News: 95th Civil Affairs Brigade (Airborne) mentors officers-in-training
FORT BRAGG, N.C. - Cadet Shamyra Daigle was the last to check out of the 95th Civil Affairs Brigade (Airborne), Aug. 17. Since May 21, she and nine other cadets got three weeks of military training under their belts from the brigade. They learned what “boots on the ground” means for a junior officer, before they returned to college life at West Point and ROTC programs from Florida, Alabama, Georgia, Minnesota, and Hawaii.
For at least the past seven summers, U.S. Army Special Operations Command has placed junior and senior college students in Civil Affairs units, as part of the Army’s Cadet Troop Leadership Training Program. This year, the 95th CAB (A) and its 91st, 96th, 97th and 98th CA Battalions (A) participated in the CTLT program, assigning noncommissioned officers and officers to work with the cadets at ranges, motor pools, camps, and other troop facilities.
“This gives them the opportunity to not only understand the military at large, but also what Civil Affairs does,” said Maj. Stephen Ward, a company commander in the 96th Civil Affairs Battalion.
Ward said all mentoring commands tailor training schedules to ensure the cadets are trained on all tasks included in a training circular, USCC 350-2 Task List. These include serving as a platoon leader, presenting a class, conducting a PT (physical training) session, and become familiar with the administrative, logistical, training and maintenance functions of a company-size unit.
For Daigle and Stephanie Hall, another cadet from Auburn University, company-level training had a distinct civil affairs flavor.
“We wanted to give them a cross section of what we do as CA,” Ward said. “We incorporated them in district stability framework training, gave them introduction to civil information management, and let them participate in a key leader engagement at Camp McCall.”
Daigle said the key leader engagement training was one of the highlights of her time at Fort Bragg. “It was different. It was like you were on a four-man team, talking to someone about their country, supporting their country, or whatever is the commander’s intent.”
During the training scenario, Daigle and Hall took the role of a Civil Affairs Team to meet with a Mandarin-speaking village mayor and interpreter, to learn what was needed in the village.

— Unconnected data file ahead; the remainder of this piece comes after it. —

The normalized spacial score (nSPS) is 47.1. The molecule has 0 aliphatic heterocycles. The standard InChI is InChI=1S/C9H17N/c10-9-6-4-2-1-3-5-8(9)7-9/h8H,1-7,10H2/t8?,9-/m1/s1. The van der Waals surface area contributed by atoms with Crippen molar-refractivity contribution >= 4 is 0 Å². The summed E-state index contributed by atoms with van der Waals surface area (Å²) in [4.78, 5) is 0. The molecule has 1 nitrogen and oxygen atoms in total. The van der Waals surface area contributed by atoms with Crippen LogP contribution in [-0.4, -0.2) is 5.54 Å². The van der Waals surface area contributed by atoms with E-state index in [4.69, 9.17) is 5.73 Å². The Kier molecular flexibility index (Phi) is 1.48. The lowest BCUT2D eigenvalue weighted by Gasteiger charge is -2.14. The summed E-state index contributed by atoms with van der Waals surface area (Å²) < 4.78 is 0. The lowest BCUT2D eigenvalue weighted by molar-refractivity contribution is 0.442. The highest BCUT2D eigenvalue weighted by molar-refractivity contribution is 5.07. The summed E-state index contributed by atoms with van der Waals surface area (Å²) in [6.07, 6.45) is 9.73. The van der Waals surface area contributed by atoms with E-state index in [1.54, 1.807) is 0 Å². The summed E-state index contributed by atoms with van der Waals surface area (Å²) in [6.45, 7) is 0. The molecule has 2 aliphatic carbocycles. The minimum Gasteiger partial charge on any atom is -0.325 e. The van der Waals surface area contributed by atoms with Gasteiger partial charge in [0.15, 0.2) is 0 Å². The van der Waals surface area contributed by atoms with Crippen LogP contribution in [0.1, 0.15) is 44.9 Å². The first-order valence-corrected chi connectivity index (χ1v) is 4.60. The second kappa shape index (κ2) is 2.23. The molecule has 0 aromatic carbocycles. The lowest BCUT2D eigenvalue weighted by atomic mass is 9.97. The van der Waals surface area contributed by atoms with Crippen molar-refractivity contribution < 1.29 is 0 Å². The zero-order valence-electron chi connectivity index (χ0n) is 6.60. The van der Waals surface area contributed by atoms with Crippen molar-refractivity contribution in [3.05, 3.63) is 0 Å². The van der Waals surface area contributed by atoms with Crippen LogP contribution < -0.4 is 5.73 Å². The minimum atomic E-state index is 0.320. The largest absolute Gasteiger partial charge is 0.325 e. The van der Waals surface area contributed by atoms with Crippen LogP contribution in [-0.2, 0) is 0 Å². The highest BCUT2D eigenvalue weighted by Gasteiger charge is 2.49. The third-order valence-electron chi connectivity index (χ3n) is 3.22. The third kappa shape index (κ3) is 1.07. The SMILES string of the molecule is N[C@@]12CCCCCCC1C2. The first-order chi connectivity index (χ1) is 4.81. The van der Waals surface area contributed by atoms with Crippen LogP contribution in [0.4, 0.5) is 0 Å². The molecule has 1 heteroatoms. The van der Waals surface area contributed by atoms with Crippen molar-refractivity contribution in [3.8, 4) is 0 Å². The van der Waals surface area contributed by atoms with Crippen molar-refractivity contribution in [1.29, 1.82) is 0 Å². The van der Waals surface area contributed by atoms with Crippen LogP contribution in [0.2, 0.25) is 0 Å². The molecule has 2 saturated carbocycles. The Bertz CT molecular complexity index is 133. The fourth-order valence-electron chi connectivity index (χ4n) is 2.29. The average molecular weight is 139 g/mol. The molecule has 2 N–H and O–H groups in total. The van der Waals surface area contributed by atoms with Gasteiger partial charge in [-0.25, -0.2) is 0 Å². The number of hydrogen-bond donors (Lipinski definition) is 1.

“I didn’t know what to do," Daigle said. “Do I look at the person who was the interpreter or the actual person that was asking the questions? It’s really different from the regular Army, a lot more human interaction.”
A Civil Affairs Team medic, who first met Daigle and Hall as fellow students in a civil information management training session, was assigned to give the two cadets a concentrated dose of training in tactical combat casualty care.
The medic said Daigle did well. Daigle was a human resources specialist before entering the Army’s Green to Gold commissioning program.
“Being prior enlisted helps,” the medic said. “Being a little bit older, she’s more mature than others I’ve taught before…they can absorb the information a little bit more than those not used to it.”
Ward commented on his two future officers, “Both showed up eager and ready to learn. They weren’t shy about asking points of view from various cross sections of the company-- myself, the first sergeant, soldiers and other officers.
About the CTLT program, Daigle said, “I would recommend everyone do it. It gives you the job, the purpose, the motivation to excel in becoming a leader.”
Hall, in a report about her experiences, wrote she was excited about being assigned to the battalion because “…I knew that Civil Affairs was a gem within the big Army."
“I learned way more than I expected to and am fully confident any CTLT Cadet who comes through the CA Brigade here on Fort Bragg will be welcomed, treated with respect, and leave with a base of knowledge applicable to future officer and soldier operations and be a possible recruiter/recruitment for Civil Affairs.”
Tavarris Andrews, a cadet with the 91st CA Bn. (A), agreed. “During my time at CTLT, I was able to do some high speed training in the CA community that most ROTC cadets do not get a chance to do. "
The airborne-qualified student wrote about his most exciting experiences. “I was able to successfully exit a C-22 Sherpa and executed a safe parachute landing fall [at the Luzon drop zone]…and had the chance to experience Gryphon Group’s mobile force protection course, which included all types of skills, such as Level 1 and 2 combat driving techniques, live fire exercises, break contact drills, and roll-over vehicle simulations …. which helped me have a better understanding of how important communication and staying mobile is in the combat environment.”
Date Posted:09.11.2012 15:19
Location:FORT BRAGG, NC, US
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